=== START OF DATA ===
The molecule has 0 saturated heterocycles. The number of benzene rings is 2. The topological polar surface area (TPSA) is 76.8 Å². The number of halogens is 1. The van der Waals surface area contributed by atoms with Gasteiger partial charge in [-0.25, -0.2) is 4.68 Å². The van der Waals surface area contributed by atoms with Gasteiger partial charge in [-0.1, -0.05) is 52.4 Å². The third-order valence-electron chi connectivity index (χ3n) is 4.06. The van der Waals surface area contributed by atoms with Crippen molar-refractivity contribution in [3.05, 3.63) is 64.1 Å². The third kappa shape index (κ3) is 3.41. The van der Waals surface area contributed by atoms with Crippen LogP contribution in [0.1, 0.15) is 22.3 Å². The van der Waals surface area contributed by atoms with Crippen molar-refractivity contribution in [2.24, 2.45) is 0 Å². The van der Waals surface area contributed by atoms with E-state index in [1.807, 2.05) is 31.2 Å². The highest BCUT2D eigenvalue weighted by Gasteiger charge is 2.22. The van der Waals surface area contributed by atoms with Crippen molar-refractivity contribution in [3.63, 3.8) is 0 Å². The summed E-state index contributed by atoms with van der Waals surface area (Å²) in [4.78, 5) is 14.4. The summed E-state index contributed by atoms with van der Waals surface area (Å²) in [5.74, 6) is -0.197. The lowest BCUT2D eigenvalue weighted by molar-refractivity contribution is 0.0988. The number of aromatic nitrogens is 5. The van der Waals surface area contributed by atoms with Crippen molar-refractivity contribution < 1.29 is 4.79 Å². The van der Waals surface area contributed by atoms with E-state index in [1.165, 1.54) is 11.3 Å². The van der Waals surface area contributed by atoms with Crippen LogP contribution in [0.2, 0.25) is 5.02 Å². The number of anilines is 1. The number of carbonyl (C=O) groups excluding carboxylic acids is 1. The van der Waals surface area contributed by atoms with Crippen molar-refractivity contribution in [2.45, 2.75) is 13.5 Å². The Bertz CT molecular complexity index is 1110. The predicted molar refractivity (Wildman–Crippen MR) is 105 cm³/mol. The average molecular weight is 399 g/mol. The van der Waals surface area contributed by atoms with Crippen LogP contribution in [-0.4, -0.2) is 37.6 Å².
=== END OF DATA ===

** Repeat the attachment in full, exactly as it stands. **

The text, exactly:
The molecule has 0 saturated heterocycles. The number of benzene rings is 2. The topological polar surface area (TPSA) is 76.8 Å². The number of halogens is 1. The van der Waals surface area contributed by atoms with Gasteiger partial charge in [-0.25, -0.2) is 4.68 Å². The van der Waals surface area contributed by atoms with Gasteiger partial charge in [-0.1, -0.05) is 52.4 Å². The third-order valence-electron chi connectivity index (χ3n) is 4.06. The van der Waals surface area contributed by atoms with Crippen molar-refractivity contribution in [3.05, 3.63) is 64.1 Å². The third kappa shape index (κ3) is 3.41. The van der Waals surface area contributed by atoms with Crippen LogP contribution in [0.1, 0.15) is 22.3 Å². The van der Waals surface area contributed by atoms with Crippen molar-refractivity contribution in [2.24, 2.45) is 0 Å². The van der Waals surface area contributed by atoms with E-state index in [1.807, 2.05) is 31.2 Å². The highest BCUT2D eigenvalue weighted by Gasteiger charge is 2.22. The van der Waals surface area contributed by atoms with Crippen molar-refractivity contribution in [3.63, 3.8) is 0 Å². The summed E-state index contributed by atoms with van der Waals surface area (Å²) in [4.78, 5) is 14.4. The summed E-state index contributed by atoms with van der Waals surface area (Å²) in [5.74, 6) is -0.197. The lowest BCUT2D eigenvalue weighted by molar-refractivity contribution is 0.0988. The number of aromatic nitrogens is 5. The van der Waals surface area contributed by atoms with Crippen molar-refractivity contribution < 1.29 is 4.79 Å². The van der Waals surface area contributed by atoms with E-state index in [1.165, 1.54) is 11.3 Å². The van der Waals surface area contributed by atoms with Crippen LogP contribution in [0.2, 0.25) is 5.02 Å². The number of anilines is 1. The number of carbonyl (C=O) groups excluding carboxylic acids is 1. The van der Waals surface area contributed by atoms with Crippen molar-refractivity contribution in [2.45, 2.75) is 13.5 Å². The Bertz CT molecular complexity index is 1110. The predicted molar refractivity (Wildman–Crippen MR) is 105 cm³/mol. The average molecular weight is 399 g/mol. The van der Waals surface area contributed by atoms with Crippen LogP contribution in [-0.4, -0.2) is 37.6 Å².